One of my favourite pairs of earrings is “Deciphering As Art“, by Elise Matthesen (whose other jewelry you can currently find on Etsy). They’re pretty simple; tiny squares of striated grey stone, with a grey fiber-optic bead dangling under them. They’re a beautiful, simple reminder of the process of taking something you’re actually presented with that has a quality or a tendency,
I have been thinking about this a bit lately. I had a very long discussion about reconciling Deadpool’s Rule (thank you, Foz Meadows) with calling out queerbaiting recently. The two points which came out of it were:
- It’s reasonable to look at a character’s actions and interactions and draw the conclusion that said character is not straight without them explicitly naming themselves as such. (Deadpool’s Rule)
- It’s reasonable to look at a creator (or creative team) that consistently refuses to give non-straight characters or interactions commensurate page time, screen time, and/or validation, and get frustrated and angry.
(You might feel like you want to throw something at the interrelated shows which have a couple hundred episodes between them and have had canonically gay characters for nearly three years and have two married gay couples and still haven’t ever managed to have two guys kissing onscreen. Just as a for-instance.)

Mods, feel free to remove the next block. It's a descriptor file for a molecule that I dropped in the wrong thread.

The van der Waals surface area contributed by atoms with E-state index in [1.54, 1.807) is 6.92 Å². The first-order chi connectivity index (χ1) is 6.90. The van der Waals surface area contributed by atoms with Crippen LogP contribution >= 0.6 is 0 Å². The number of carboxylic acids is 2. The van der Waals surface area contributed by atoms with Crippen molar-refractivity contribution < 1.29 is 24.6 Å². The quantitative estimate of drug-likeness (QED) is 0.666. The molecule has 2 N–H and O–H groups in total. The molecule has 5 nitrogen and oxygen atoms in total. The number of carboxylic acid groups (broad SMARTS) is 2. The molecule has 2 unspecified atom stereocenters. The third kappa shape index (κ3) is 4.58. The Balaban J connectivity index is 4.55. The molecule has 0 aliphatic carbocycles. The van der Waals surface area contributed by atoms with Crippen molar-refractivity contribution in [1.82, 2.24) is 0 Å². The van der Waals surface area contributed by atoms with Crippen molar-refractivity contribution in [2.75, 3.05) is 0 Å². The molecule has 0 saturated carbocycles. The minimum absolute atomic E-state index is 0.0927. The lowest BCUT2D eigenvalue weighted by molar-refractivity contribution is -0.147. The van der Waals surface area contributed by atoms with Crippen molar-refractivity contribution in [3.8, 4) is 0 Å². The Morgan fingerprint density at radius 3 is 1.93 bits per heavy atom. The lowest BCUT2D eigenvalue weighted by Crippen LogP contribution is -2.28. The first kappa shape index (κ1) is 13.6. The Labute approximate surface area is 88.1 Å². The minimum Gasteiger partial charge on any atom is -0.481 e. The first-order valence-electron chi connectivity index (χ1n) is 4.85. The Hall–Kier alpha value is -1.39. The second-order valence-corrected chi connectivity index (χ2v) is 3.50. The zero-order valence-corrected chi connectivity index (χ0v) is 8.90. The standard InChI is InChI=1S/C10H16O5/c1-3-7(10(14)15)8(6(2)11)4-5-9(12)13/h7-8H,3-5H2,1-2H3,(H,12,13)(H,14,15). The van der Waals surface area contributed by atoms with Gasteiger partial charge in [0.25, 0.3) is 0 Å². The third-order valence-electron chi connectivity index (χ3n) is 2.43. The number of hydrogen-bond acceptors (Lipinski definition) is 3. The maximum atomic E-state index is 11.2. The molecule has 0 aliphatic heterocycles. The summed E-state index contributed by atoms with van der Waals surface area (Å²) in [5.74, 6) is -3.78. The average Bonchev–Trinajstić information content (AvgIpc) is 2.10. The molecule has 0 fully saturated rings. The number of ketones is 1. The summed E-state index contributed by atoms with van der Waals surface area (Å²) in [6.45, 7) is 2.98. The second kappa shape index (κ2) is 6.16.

I generally assume interpretation of a character is going to be done in good faith. I may not agree with it, and in certain extremely rare cases I may conclude that you are bringing some very specific preconceptions to the text, but I will assume it is being done in good faith. But just because you read a character as having a marginalized identity, it doesn’t mean you can’t want the work in which you found them in to do better.
Seeing something in a work that resonates with you doesn’t mean that the creator stood behind what you’re seeing. (It can! It often does! But it can also mean you’ve picked up on something the creator didn’t intend or didn’t want to showcase.) It doesn’t mean you’re endorsing the creator. And it’s okay to call out shortcomings, and to expect better.
 Like the time someone told me I should keep in mind that Gregor Clegane had been bullied as a child for being the biggest and the strongest.